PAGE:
I have many memories of football throughout the years having been immersed in the sport since the age of five, or probably four, my memory is limited before that!
Certainly there is a fairly clear recollection of Celtic losing to Feyenoord in the 1970 European Cup final, but there is an even clearer one of the 1970 World Cup, when Brazil were phenomenal and more importantly they were in colour. We rented a colour TV for the event and it was the best investment my Dad ever made in me. I decided then and there that was how I wanted to play football. I wanted to play with flair, style and a love of the game. Forty-odd years later and 20 of those as a professional footballer never managed to dull that memory of those golden shirts on the violently bright pitch, all bathed in sunshine.
Sometime later the experience as a fan was perfectly summed up in a game that represented everything I lived through as a Celtic fan. The league decider was against Rangers at Celtic Park and I had a ticket. We got there early so that I could stand at my favourite spot in ‘The Jungle’, towards the Celtic end, in line with the eighteen-yard line and half way up. I had bought a ticket for a friend as a birthday present and what a present it turned out to be. With 10 men and losing, they fought back and won 4-2.
I can remember Murdo McLeod scoring from 20 yards, directly in front of us, and I can remember the wildest celebrations I have ever witnessed in my life. We Scots are a reserved bunch, but in that moment reserve was pointless and strangers danced and hugged other strangers, dancing and screaming incoherently. Walking to the train station after the game the excitement didn’t die; tens of thousands of us sang ourselves hoarse, all the way to Bellgrove.
I am happy I retain that memory because it wasn’t filmed for TV due to a strike, so you had to be there to feel what it was really like. There were other phenomenal European nights, which all blur together, but the 4-2 game still stands, alone and vivid.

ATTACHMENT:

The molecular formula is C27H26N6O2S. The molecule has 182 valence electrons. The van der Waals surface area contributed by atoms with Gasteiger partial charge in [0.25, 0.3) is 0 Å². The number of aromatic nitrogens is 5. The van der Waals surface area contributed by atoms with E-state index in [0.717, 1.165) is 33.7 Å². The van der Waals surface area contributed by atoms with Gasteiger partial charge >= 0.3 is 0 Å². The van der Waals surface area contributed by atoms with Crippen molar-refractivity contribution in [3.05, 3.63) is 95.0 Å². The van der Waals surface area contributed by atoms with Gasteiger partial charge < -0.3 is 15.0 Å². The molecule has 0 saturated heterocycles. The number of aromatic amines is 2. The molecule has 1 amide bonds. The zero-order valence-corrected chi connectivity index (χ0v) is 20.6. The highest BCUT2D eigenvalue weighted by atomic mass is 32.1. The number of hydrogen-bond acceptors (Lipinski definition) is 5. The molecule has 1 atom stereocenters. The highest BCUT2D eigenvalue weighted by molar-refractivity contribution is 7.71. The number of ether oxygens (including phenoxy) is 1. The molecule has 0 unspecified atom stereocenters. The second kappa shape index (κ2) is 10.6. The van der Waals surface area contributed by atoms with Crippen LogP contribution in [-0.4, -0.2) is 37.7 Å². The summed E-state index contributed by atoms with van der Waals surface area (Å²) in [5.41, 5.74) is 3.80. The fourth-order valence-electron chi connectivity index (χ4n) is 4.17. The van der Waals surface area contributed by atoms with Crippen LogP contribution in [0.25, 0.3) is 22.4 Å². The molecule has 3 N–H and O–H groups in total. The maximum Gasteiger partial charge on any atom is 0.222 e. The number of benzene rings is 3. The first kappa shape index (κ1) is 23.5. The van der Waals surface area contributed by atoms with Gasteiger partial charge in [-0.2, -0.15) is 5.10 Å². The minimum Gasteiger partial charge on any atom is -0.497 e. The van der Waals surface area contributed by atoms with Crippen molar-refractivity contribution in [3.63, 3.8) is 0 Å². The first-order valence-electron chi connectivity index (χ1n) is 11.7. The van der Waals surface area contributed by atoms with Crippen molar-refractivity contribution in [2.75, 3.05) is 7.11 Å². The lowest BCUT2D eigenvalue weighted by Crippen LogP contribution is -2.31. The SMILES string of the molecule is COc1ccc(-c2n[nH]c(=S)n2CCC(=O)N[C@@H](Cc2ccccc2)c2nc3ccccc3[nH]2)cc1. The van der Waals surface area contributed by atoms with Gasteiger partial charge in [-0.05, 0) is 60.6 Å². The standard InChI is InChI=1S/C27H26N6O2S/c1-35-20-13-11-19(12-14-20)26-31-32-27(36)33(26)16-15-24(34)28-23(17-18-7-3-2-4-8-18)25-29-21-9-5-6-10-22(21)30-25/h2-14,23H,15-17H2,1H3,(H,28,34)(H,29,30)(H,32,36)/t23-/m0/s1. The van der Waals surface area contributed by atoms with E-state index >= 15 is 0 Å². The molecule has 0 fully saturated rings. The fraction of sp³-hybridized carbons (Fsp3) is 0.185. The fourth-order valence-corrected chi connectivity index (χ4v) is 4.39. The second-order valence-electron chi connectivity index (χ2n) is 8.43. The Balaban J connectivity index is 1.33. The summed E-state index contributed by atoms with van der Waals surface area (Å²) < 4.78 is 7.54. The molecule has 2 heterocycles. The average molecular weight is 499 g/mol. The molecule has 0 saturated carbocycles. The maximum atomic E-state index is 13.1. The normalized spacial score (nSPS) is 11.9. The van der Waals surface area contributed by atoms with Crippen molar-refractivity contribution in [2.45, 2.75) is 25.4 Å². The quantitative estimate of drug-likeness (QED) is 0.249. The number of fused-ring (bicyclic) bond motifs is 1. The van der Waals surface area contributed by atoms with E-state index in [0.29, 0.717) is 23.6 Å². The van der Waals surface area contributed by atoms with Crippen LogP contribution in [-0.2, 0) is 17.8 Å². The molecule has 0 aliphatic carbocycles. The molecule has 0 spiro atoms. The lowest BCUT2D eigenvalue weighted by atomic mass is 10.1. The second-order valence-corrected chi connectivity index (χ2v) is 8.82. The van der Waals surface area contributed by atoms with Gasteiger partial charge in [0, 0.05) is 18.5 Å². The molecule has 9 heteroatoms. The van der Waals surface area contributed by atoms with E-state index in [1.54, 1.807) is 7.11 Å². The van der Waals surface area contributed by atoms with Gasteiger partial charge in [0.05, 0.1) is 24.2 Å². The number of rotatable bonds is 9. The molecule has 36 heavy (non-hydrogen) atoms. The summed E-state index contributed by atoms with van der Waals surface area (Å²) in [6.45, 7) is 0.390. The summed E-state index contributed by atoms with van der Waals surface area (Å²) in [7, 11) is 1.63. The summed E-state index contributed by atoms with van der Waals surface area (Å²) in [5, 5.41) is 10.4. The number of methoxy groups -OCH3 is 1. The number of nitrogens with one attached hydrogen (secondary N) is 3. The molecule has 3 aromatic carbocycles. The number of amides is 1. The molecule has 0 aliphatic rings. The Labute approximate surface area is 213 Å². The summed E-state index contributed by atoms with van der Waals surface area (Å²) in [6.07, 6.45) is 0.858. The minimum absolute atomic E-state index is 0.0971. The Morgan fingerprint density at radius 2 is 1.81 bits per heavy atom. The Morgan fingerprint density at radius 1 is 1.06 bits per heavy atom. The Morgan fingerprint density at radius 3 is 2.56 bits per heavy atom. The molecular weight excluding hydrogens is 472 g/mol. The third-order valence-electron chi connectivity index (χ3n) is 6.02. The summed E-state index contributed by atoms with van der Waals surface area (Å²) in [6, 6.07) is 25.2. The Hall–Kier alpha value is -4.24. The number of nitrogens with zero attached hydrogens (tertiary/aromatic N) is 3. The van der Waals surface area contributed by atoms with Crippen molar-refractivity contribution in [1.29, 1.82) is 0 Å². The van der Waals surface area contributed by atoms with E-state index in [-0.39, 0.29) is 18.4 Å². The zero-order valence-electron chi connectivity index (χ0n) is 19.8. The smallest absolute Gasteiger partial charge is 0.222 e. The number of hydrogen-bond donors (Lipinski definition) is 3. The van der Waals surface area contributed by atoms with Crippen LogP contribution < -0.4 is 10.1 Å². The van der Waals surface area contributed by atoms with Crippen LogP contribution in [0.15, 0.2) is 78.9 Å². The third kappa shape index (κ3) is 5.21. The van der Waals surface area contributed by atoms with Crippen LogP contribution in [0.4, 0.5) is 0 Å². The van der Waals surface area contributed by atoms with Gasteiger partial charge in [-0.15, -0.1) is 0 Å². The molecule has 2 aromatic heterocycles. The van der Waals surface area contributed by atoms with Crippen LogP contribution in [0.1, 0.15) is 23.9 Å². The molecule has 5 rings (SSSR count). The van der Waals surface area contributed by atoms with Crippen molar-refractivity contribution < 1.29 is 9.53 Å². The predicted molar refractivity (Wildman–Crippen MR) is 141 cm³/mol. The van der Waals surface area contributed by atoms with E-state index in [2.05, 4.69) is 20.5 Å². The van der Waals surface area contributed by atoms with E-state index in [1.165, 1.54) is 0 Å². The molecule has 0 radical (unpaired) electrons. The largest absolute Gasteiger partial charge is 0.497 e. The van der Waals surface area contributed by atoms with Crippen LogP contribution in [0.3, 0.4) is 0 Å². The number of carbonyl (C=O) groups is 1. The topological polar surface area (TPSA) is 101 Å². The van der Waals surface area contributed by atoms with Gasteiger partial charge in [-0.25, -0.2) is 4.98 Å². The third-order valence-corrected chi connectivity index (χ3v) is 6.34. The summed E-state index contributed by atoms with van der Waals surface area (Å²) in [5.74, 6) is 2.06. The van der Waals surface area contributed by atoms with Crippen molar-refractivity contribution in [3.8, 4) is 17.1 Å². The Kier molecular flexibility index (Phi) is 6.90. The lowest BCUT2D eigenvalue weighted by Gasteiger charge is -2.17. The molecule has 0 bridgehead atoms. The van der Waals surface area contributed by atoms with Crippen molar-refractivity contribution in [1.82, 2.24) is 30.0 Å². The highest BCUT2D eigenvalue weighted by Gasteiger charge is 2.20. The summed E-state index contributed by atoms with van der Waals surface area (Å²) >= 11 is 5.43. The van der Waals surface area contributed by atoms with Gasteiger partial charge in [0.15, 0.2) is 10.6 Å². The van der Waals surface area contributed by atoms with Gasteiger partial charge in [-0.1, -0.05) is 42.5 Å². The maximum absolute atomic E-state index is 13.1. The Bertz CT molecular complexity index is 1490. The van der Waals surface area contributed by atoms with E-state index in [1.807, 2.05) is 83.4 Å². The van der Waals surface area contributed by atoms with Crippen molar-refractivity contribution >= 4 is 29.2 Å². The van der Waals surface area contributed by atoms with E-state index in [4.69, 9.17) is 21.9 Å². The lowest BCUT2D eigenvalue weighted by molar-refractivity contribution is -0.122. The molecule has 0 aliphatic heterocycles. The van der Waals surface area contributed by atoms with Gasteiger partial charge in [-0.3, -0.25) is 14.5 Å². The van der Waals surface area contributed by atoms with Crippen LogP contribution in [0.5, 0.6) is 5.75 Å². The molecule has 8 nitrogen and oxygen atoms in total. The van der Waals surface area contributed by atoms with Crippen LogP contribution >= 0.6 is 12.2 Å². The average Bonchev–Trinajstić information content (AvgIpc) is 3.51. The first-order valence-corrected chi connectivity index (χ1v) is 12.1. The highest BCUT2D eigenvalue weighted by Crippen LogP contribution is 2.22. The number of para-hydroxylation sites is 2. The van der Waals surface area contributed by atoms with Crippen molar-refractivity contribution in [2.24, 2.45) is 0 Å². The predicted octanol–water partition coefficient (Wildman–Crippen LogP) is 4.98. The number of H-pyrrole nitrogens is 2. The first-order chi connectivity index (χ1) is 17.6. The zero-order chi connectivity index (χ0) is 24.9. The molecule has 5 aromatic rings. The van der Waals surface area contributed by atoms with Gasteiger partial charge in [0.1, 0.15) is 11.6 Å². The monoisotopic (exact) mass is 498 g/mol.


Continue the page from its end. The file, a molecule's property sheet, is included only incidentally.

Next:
As a player there were many memories as well, but the one that sticks didn’t happen on the pitch. I had just finished playing a game for Chelsea, we had won and I had the man of the match champagne under my arm, having scored one and created another. After the game I usually walked home from Stamford Bridge, I can’t see Ashley Cole doing that now, mingling with some stragglers who had been at the game.
Just at this moment an elderly man fell in step with me and said, ‘You are the boy Nevin, aren’t you?’ When I said yes he replied, ‘I don’t go to many games any more, in fact I don’t go out much, I spend most of my time in the house myself. I don’t think the game is as exciting as it used to be, but my son came round last week and told me to get down and see you play. Well lad, I really enjoyed it and you are the type of entertainer I am happy to pay to watch.’
At that, he turned and walked off. I fancied chatting a bit more, then it dawned on me: that in a nutshell is precisely why I was playing football. Winning is great and important, but the idea of entertaining, of giving some enjoyment was what had hooked me in all those years ago when I watched Brazil. Maybe there were other folk out there who were not having the happiest of times, but I had given some joy to them for an hour and a half. For me there was no better feeling.
So, yes there were goals and wins and trophies and caps but the memory that has stuck was on the Kings Road, meeting that man and him reminding me of what sport is really about.